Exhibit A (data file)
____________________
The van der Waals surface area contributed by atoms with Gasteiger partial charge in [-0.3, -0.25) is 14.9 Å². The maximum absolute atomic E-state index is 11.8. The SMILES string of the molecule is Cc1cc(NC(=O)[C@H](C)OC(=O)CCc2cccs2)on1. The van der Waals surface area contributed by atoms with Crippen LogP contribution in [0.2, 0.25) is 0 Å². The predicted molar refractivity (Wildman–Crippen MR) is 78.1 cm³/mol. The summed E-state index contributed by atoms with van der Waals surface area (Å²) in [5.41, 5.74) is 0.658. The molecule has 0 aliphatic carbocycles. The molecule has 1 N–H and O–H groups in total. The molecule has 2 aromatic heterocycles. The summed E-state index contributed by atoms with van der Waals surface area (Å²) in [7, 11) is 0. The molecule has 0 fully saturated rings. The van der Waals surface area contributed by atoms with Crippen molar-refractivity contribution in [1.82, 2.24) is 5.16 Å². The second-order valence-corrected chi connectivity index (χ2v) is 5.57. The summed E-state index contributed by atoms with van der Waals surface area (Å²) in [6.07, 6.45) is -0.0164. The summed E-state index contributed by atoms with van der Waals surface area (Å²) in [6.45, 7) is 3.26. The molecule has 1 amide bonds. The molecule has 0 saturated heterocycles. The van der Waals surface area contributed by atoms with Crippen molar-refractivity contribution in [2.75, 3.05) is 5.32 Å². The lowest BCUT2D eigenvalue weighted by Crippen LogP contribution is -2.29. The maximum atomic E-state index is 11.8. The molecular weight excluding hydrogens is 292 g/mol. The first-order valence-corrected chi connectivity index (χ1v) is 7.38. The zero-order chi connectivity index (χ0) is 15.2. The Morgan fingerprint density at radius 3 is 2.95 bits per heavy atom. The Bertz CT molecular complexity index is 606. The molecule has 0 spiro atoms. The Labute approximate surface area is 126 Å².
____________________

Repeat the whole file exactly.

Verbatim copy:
The van der Waals surface area contributed by atoms with Gasteiger partial charge in [-0.3, -0.25) is 14.9 Å². The maximum absolute atomic E-state index is 11.8. The SMILES string of the molecule is Cc1cc(NC(=O)[C@H](C)OC(=O)CCc2cccs2)on1. The van der Waals surface area contributed by atoms with Crippen LogP contribution in [0.2, 0.25) is 0 Å². The predicted molar refractivity (Wildman–Crippen MR) is 78.1 cm³/mol. The summed E-state index contributed by atoms with van der Waals surface area (Å²) in [5.41, 5.74) is 0.658. The molecule has 0 aliphatic carbocycles. The molecule has 1 N–H and O–H groups in total. The molecule has 2 aromatic heterocycles. The summed E-state index contributed by atoms with van der Waals surface area (Å²) in [7, 11) is 0. The molecule has 0 fully saturated rings. The van der Waals surface area contributed by atoms with Crippen molar-refractivity contribution in [1.82, 2.24) is 5.16 Å². The second-order valence-corrected chi connectivity index (χ2v) is 5.57. The summed E-state index contributed by atoms with van der Waals surface area (Å²) in [6.07, 6.45) is -0.0164. The summed E-state index contributed by atoms with van der Waals surface area (Å²) in [6.45, 7) is 3.26. The molecule has 1 amide bonds. The molecule has 0 saturated heterocycles. The van der Waals surface area contributed by atoms with Crippen molar-refractivity contribution in [2.75, 3.05) is 5.32 Å². The lowest BCUT2D eigenvalue weighted by Crippen LogP contribution is -2.29. The maximum atomic E-state index is 11.8. The molecular weight excluding hydrogens is 292 g/mol. The first-order valence-corrected chi connectivity index (χ1v) is 7.38. The zero-order chi connectivity index (χ0) is 15.2. The Morgan fingerprint density at radius 3 is 2.95 bits per heavy atom. The Bertz CT molecular complexity index is 606. The molecule has 0 spiro atoms. The Labute approximate surface area is 126 Å².